The Committee of the Pre-Raphaelite Society would like to thank everyone who has renewed their membership in 2018. We would like to express a special thank you to all those members who included donations with their annual membership subscription renewal remittance.
The much anticipated, Edward Burne-Jones exhibition will feature at Tate Britain this Autumn and in celebration of this important event, the Pre-Raphaelite Society is offering new members the opportunity to take up an extended offer membership period at a much reduced price – you can buy 15 months membership for the price of 12 months. If you join the PRS between 1st October and 31st December 2018, you will receive four copies of the Review journal plus an initial welcome-pack copy – making a total of five Reviews for the price of three, along with our PRSUS Newsletter, numerous book offers, exhibition details and invitations to an excellent series of lectures and visits. Membership can be taken out for as little as £13 per annum, for UK subscribers, and $45 for US subscribers.
To join the Society simply visit our website https://pre-raphaelitesociety.org/membership-donations/
Oxford, 21-22 February 2019
Keynotes: Stacey Sell (National Gallery, Washington D.C.)
In light of the latest exhibition on Edward Burne-Jones (1833-1898) at Tate Britain (24 October 2018-24 February 2019), this two-day conference seeks a fresh reassessment of the artist who, standing at the forefront of a pivotal transition, was progressive but also resisted by ‘modernist’ art history. Burne-Jones’s complex use of tradition, which itself sought to challenge established artistic practices, is perhaps one reason he has been underappreciated, even as the Pre-Raphaelites have risen in popularity as the British nineteenth-century equivalent to the rebellious French avant-garde. This conference will explore new facets of Burne-Jones’s vast and varied oeuvre – we seek papers from a wide array of vantages to reflect the artist’s own innumerable interests that intersect in his pieces, which themselves reference one another. His paintings and decorative designs hang in galleries and churches throughout England and the world; this conference, in tandem with this major exhibition of his work at the Tate, anticipates renewed and energised international scholarship on the artist and his multitudinous connections, collaborations, and influences in the society, culture and art of the nineteenth century. We hope to further and more deeply dwell upon Burne-Jones’s influences and formation by hosting the conference in Oxford, where he studied at Exeter College and began making those pivotal decisions to turn to a career in art. Scheduled near the closing of the exhibition, so that we may reflect upon and reassess the show itself, the papers collected here would aim to impact the way Edward Burne-Jones is recognised and accessed in modern scholarship on Pre-Raphaelitism and Victorian society. We hope to stimulate discussion at the conference, and also to produce a comprehensive, dynamic publication reviewing the proceedings and offering even more material for further scholarship on this important artist whose body of work is so vast and varied that much remains to be discovered and discussed.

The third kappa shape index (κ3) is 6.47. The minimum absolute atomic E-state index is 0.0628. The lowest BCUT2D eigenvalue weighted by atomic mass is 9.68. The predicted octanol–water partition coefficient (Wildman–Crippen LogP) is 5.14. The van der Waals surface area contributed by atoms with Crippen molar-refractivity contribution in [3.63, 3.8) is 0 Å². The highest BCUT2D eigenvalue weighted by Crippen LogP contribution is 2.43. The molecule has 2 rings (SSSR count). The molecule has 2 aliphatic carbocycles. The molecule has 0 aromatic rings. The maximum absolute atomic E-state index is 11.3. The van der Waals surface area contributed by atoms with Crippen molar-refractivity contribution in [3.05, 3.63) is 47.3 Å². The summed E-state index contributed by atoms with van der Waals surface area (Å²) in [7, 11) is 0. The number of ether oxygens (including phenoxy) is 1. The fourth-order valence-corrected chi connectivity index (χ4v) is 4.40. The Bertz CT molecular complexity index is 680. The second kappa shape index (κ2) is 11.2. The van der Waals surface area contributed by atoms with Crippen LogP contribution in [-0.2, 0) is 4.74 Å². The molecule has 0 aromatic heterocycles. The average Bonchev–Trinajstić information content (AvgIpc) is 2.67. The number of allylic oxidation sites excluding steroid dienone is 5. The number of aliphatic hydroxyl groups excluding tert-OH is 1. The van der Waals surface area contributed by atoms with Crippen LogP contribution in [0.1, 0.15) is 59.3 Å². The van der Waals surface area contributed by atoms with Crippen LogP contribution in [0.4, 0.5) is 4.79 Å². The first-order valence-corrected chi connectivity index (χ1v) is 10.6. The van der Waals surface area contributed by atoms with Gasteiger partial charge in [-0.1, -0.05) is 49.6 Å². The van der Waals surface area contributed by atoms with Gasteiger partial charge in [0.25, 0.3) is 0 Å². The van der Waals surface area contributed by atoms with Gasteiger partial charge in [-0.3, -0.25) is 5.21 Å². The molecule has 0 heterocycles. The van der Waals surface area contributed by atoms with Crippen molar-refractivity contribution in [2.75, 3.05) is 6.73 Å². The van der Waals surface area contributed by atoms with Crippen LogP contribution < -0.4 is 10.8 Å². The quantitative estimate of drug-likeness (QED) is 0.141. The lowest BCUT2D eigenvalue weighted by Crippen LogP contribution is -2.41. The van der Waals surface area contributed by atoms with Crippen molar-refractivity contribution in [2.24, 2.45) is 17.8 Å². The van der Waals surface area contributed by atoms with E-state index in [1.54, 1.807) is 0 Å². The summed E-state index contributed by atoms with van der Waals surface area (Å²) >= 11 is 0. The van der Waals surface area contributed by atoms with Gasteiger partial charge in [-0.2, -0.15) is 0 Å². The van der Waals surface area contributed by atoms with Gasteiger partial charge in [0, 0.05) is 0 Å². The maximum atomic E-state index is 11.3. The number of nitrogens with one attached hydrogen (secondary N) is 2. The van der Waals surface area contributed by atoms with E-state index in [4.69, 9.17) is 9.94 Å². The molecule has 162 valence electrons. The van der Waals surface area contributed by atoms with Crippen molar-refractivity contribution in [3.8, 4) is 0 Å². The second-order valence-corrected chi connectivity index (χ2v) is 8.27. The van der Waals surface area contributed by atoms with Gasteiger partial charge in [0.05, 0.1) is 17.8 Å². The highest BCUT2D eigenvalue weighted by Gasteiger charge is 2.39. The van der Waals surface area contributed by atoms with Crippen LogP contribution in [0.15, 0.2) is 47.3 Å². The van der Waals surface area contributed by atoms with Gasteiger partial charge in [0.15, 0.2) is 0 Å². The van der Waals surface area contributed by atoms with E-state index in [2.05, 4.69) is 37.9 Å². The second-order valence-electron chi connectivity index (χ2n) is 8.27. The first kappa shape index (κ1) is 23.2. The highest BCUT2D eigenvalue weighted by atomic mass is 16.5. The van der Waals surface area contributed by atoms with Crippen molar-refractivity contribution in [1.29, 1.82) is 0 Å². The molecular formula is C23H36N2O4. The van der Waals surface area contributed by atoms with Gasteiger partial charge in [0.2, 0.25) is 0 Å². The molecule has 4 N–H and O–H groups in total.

We are accepting paper proposals from an array of topics related to Burne-Jones and his complexly variegated oeuvre, not exclusive to:
- Biblical, mythical and poetic influences
- The fine and decorative arts; the interconnectivity between media within the oeuvre of Burne-Jones and how we can conceptualise it
- Materials, techniques, and studio practice
- Burne-Jones’s drawing practices
- Art and the Church in the 19th century
- Burne-Jones and Oxford
- Burne-Jones and Italy
- Burne-Jones and France
- Patronage and commission history, including the practice of Morris & Co.
- Critical reception
- The ‘Last Pre-Raphaelite’: Historiographical reception of Burne-Jones and his work from the 20th century to today
- After Burne-Jones: His Influence on Symbolism in England, Europe and America
It is with great sadness that we have learned of the death of our President, The Very Reverend Peter Berry, on Friday 25th May. Peter Berry held a Canon Residentiary at Coventry Cathedral and was Provost of Birmingham Cathedral for 13 years. He founded the Pre-Raphaelite Society on 26th October 1988.